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Saylesville

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What became the textile manufacturing town of Saylesville began with a small cotton print works in the 1830s. William F. Sayles initiated its important history in the textile industry, however, when he purchased the bankrupt print works at auction in 1847. He converted it to a bleachery. A fire in 1854 forced the building of a new plant which, after 1863, when Frederic C. Sayles joined his brother in the firm, operated as the W. F. and F. C. Sayles Company. The Sayles brothers steadily expanded operations and from their home base acquired control of the Slater Cotton Company and the Lorraine Mill in Pawtucket, as well as the Glenlyon Dye Works in Phillipsdale, a village in East Providence, together with plants in Connecticut, New York, North Carolina, and elsewhere. In 1894, Frank Sayles, son of William, bought out his uncle's share of the business. Under his leadership, the business (finally known simply as the Sayles Finishing Company) became one of the largest cotton finishers in the country, the first to mercerize cotton thread, the first to print cotton and silk in fast color, and the first to finish organdies without starch and sizing which washed out. When Frank Sayles died in 1920, his company had 3,000 employees in widely dispersed plants throughout the eastern United States. His Saylesville operation was reputedly the largest bleachery in the world.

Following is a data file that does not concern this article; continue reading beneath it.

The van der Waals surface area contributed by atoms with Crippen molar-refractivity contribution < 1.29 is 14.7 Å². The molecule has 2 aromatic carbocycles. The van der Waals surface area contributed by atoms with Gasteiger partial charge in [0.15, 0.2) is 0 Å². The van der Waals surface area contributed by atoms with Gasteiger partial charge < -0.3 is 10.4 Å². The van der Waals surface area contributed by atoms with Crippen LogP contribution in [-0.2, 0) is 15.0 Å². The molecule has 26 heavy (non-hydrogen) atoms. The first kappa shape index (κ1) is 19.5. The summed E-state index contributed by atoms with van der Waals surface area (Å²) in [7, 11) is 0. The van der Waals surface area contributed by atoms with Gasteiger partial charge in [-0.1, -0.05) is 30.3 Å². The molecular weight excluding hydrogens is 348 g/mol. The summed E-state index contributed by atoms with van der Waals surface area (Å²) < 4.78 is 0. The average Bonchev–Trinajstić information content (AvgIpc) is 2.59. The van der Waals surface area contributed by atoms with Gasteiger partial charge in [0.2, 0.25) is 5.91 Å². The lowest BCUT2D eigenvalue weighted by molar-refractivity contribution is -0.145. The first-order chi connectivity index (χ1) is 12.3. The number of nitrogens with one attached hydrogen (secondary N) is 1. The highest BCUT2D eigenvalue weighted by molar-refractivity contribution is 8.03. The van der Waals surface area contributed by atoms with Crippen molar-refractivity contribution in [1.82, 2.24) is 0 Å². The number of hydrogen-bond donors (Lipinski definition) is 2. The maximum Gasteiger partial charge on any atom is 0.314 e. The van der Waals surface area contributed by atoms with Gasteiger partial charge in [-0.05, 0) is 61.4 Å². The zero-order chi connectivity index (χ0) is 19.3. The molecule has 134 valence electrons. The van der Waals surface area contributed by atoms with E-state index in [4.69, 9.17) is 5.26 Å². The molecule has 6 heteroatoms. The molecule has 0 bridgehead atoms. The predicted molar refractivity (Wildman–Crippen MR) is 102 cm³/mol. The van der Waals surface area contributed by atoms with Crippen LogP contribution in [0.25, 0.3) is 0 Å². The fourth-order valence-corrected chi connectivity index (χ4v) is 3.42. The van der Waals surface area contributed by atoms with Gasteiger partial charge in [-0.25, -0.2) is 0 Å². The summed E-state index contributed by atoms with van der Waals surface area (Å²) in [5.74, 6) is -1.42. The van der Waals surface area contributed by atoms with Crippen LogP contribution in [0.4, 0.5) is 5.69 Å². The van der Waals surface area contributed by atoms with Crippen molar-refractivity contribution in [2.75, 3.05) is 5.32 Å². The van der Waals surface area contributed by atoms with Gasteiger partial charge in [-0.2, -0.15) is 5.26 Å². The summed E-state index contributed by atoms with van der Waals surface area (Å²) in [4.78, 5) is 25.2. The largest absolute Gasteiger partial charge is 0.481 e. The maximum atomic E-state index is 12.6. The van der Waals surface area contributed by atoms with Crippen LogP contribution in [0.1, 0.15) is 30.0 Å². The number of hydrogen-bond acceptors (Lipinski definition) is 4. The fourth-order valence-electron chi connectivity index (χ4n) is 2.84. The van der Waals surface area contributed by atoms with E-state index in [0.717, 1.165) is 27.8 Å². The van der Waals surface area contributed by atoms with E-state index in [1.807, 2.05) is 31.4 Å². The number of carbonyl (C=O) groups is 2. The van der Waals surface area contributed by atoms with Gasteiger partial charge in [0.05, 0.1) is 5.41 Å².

Writing Credits

Author: 
William H. Jordy et al.

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